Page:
To Mel Perry…. The drill bit you saw in the picture was from drill bit set you can find on EBAY for $4.99. Get the set called CRAFTSMAN PROFESSIONAL DRILL BIT SET. It cost $4.99 plus $7.75 shipping and has the proper size shaft that will fit into a 1/4″ inch hand drill (the one in the picture is from Home Depot).
    Also, and you might like this better….. on EBAY search for a 1/4″ inch KEYLESS DRILL BIT CHUCK CHANGE ADAPTER CONVERTER SHANK. Get the one for $5.89 and free shipping. With this chuck you can use very fine drill bits.
    I have both and use both for various projects.

    Gary M from Long Island, NY

  6. Will in NM says:

    Gary, Thhanks for sharing your creative and money-saving ideas with us. I’m very impressed by your modeling of the Sunnyside Yard even though I’ve never seen the prototype. Your new commisary building is wonderful with all the little details you’ve added to make it come to life.

    One thing I noticed is that you’re using regular cardboard as the base for the building. I would suggest that foamcore would be a more environmentally stable base for your buildings. It’s available in sheets that are 3/16 to 1/4 inch thick at Hobby Lobby for a few $ per sheet. Also, Dollar Tree carries it in 20 x 26 x 3/16 inch sheets for a dollar per sheet, so it’s not expensive.

  7. Gary Manganiello says:

    To William in NM – if you go on line and search for “pictures of Sunnyside Yard queens NY” you will see some great pictures of Sunnyside Yard. My layout is just the basics of the yard…..the passenger yard, the commissary buildings and the engine yard. I did not have enough room to add the two Long Island Railroad yards that were part of the complex and the south east staging yard where the postal service was. Just to correct one thing you mentioned, the bases for my buildings is not cardboard but thin balsa modeling wood. But I will that a look at that foamcore that you mentioned. Thanks for your remarks and stay healthy and safe during these times.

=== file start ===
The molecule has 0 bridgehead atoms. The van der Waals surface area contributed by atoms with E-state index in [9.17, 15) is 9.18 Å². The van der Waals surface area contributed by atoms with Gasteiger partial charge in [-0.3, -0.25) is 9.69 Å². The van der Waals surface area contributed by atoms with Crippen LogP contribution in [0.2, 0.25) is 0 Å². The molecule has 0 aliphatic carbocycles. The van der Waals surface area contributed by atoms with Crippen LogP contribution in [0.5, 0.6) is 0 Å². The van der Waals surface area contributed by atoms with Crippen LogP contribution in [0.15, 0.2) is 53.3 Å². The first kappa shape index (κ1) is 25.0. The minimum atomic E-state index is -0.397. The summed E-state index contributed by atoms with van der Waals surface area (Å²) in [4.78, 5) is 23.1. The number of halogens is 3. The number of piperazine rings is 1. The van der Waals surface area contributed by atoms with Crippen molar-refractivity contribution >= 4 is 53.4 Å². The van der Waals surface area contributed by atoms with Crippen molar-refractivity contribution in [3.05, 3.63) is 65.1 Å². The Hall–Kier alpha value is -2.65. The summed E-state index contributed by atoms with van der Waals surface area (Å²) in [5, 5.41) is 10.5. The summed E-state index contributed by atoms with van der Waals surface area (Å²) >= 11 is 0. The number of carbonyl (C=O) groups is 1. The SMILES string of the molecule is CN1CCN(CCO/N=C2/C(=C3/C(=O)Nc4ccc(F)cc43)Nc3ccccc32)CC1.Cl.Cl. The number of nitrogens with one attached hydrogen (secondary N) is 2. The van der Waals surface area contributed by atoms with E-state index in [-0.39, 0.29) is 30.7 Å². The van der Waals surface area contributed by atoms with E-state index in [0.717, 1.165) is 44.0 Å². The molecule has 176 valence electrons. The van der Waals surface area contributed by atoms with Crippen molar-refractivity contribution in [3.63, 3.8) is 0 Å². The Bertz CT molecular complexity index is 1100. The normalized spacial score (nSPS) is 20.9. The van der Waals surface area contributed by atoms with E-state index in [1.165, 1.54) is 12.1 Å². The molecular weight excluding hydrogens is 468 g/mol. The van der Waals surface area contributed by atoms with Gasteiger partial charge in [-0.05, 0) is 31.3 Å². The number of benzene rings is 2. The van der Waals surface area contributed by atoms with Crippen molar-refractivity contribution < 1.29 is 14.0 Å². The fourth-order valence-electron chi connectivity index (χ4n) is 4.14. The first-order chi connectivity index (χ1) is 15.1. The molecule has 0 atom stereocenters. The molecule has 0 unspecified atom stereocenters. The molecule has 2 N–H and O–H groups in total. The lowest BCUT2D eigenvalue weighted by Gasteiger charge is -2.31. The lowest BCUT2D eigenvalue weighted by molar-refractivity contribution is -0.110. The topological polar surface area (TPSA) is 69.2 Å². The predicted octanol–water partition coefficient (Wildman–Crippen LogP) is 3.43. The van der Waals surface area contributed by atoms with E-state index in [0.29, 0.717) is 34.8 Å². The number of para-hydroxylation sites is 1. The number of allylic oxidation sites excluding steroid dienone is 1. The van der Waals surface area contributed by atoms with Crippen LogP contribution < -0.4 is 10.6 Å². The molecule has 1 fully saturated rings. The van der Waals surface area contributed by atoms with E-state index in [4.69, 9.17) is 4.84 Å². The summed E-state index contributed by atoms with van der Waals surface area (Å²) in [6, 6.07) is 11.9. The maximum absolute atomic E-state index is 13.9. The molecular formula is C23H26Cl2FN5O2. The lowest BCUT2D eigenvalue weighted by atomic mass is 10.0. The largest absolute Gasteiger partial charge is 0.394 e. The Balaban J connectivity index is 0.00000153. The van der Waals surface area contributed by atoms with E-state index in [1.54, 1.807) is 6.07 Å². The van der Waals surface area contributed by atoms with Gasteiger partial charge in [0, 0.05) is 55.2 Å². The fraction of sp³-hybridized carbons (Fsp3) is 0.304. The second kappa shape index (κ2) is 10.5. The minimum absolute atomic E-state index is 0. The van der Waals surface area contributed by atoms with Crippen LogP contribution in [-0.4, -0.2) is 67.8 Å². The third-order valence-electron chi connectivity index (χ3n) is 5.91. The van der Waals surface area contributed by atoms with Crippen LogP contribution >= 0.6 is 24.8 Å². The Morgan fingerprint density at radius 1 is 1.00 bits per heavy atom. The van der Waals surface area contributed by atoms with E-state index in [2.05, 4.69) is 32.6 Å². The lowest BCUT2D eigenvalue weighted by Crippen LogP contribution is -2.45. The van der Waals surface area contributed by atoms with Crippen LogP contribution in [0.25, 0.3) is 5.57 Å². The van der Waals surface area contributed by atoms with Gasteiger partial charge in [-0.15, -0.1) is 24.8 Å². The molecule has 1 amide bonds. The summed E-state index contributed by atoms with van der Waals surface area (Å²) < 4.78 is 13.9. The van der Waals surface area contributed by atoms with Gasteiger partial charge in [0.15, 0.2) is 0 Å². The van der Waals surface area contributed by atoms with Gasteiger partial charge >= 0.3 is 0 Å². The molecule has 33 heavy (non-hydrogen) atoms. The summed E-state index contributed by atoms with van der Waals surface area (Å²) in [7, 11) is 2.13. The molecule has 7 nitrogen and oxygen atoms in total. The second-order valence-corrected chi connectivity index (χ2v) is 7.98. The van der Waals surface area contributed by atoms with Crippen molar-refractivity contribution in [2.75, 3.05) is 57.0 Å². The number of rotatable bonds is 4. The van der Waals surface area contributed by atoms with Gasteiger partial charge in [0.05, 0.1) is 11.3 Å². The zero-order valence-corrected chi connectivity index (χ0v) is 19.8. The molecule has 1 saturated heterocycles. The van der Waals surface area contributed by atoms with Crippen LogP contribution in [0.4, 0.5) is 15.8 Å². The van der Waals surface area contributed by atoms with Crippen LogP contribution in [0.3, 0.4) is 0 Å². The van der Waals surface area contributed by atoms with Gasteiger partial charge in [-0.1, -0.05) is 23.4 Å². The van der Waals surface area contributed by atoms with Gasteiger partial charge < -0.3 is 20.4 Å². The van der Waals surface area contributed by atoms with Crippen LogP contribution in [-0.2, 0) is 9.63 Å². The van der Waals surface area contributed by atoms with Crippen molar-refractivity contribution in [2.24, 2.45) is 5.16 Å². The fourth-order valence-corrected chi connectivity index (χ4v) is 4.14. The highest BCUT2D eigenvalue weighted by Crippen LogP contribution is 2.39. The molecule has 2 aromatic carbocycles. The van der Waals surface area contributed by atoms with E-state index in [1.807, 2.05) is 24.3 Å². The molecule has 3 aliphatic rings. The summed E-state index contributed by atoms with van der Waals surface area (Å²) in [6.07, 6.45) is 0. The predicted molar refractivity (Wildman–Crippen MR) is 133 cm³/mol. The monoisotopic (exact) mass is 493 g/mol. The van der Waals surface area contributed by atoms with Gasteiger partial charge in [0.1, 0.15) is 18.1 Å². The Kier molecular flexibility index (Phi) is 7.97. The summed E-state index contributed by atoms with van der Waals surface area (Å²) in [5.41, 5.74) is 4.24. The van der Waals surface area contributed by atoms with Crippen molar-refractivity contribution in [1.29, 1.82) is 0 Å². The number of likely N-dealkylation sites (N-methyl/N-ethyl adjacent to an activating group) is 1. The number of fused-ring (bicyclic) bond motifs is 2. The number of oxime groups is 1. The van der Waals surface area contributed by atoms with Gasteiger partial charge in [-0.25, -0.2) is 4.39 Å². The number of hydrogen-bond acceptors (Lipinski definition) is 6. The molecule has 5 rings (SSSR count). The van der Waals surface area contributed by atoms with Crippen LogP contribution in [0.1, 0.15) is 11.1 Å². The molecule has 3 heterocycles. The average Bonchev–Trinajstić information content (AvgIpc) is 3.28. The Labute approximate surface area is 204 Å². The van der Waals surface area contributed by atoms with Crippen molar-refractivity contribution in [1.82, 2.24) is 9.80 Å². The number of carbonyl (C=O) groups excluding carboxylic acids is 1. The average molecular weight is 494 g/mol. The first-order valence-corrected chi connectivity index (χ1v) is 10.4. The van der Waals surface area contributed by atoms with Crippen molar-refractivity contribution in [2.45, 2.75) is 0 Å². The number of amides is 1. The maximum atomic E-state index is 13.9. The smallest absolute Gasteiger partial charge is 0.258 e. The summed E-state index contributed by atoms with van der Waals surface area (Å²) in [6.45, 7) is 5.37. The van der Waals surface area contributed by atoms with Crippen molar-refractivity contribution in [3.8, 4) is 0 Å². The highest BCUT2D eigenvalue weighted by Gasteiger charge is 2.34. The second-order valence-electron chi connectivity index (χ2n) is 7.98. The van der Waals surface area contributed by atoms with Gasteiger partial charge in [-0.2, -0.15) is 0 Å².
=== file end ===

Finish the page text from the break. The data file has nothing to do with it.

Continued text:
Gary M from Long Island

  8. CARL ANGDAHL says:

    I use sanding pads that are a very wirey sponge shaped item found at my local home depot. I pull it apart, spray paint it different shades of green and brown and adhere it to my outdoor sceenery with silicon sealer. Looks just like desert sage brush. And it’s cheap.

  9. nice building I like the coke machine

  10. Gary Manganiello says:

    To Carl Angdahl….. Than you for that idea……I have some areas around my layout that could use some filled in scenery like dead grass…….. I am going to try that.

    Thank You,

    Gary M from Long Island

  11. Another ground cover/ foliage tip: We have a relative that sends us floral displays several times a year. After the live flowers die, I recycle what I can save for future use. I clean all the dead bits and piece from the green floral foam and let it air dry completely. Since the foam is very messy, I then place it into large heavy duty resealable plastic bag and break or cut it up into chunks that can then be crushed inside the bag into either smaller pieces or to a fine powder depending on its future use.

  12. Phil says:

    After watching Virtual Railfan Live for a few years from here in the UK, what a wonderful representation the layout is, with so many tips as well, look forward to seeing more.
    Cheers Phil.